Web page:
• Apply only for those grants that fit your garden aims and needs.
• Read the rules thoroughly before you start filling in the application forms.
• Learn more about the agency that is funding the grant and find out about the previous grants they’ve awarded (or rejected).
• Fill in the application form as professionally as you can, following instructions to the letter. A school garden may be a small project, but you must approach the issue of seeking a grant with a certain amount of professionalism.
• State the facts without going overboard on details unless asked for.
• Make sure your application is free of errors, both factual and grammatical.
• If supporting documents like letters of recommendation are required, make sure you attach them to the application form.
• Send in your proposal well before the due date. Some grants have a send-by date as a deadline rather than a receive-by date. Read the application form properly to avoid being disqualified over such trivialities.
• If the grant is not forthcoming, don’t be disheartened; instead, try again at other sources.

School Garden Grant Opportunities
1) California School Garden Network (comprehensive list)

2) Calendar of School Garden Grants

3) Grant Opportunities from Schoolgrants.org

4) California Regional Environmental Education Community (CREEC Network)

By-line:
This post was contributed by Heather Johnson, who writes on the subject of California teaching certificate. She invites your feedback at heatherjohnson2323 at gmail dot com.

Today’s gardeners borrow from yesterday

This is brilliant!

"bird" scarecrow

Birds a problem in the garden? Make a bird “scarecrow” with feathers and a potato; hang it in the garden. RENEE BONNAFON / rbonnafon@sacbee.com

Click here for complete article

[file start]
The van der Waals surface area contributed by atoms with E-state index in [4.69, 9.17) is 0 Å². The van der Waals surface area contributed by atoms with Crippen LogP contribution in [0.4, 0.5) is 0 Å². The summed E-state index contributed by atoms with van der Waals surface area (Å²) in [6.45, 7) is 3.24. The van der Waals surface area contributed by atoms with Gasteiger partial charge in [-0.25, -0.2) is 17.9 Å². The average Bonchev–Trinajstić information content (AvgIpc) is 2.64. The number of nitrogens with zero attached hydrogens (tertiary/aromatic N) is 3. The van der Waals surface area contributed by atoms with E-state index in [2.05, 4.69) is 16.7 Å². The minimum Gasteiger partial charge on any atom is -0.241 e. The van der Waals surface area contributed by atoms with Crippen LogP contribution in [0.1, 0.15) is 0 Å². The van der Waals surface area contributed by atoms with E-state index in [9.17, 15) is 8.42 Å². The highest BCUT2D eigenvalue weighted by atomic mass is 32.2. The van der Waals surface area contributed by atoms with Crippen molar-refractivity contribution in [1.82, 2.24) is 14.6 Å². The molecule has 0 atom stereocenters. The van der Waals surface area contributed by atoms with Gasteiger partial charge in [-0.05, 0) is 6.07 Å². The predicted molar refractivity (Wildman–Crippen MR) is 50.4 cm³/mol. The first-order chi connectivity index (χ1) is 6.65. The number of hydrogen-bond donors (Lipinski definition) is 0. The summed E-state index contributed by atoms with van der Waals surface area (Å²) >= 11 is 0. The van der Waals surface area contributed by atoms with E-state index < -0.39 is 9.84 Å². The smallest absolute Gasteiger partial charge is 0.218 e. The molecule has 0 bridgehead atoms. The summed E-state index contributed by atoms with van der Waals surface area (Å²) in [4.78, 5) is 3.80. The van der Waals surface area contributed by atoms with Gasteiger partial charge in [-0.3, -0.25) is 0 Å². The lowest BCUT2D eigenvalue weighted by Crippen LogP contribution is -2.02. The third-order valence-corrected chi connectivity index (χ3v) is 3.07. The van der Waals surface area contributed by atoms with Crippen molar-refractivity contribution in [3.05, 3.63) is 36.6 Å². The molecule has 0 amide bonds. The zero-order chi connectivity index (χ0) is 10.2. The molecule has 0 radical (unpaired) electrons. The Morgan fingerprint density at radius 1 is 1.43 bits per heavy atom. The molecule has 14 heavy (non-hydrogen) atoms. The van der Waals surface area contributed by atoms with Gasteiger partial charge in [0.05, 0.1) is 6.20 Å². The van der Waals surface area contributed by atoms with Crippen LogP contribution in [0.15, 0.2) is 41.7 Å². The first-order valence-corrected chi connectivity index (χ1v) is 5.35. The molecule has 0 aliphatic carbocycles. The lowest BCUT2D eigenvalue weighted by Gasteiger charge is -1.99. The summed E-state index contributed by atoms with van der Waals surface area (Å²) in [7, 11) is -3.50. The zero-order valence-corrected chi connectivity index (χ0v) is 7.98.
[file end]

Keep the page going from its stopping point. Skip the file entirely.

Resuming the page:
More school garden reading

Summertime also means extra reading time for educators.
HowToDoThings.com has an entire section just for teachers. They include:

1) How to do Gardening Science Fair Projects

2) How To Plan a Garden for Kids

3) How To Grow Plants in the Classroom

4) How To Incorporate Gardening into Kindergarten and First Grade Curriculum

5) How To Garden Safely with Children at Home or in School

6) How To Get Grant Money for a School Gardening Project

7) How To Choose Plants Kids Will Love to Grow in Their Classroom Project

8) How To Get Started with a School Garden Project

10 Gardening Books Guaranteed to Interest your Kids

10 Gardening Books Guaranteed to Interest your Kids

It’s proven to be therapeutic and a good form of mild exercise, it showcases the results of your hard work in the form of beautiful flowers and nutritious vegetables, and it beautifies your house in the most natural way – gardening is not just a hobby but an art that requires concentration and patience. It’s fun for kids and a great way to spend time outdoors this summer. So if you’re planning on taking your first gardening steps soon, here are a few books that will guide you along the way to a colorful and beautiful garden:

• Planting a Rainbow by Lois Ehlert: This book introduces children to the rudiments of growing colorful flowers of various varieties.
• The Gardening Book by Jane Bull: A book that offers gardening projects for children who are able to garden without adult supervision.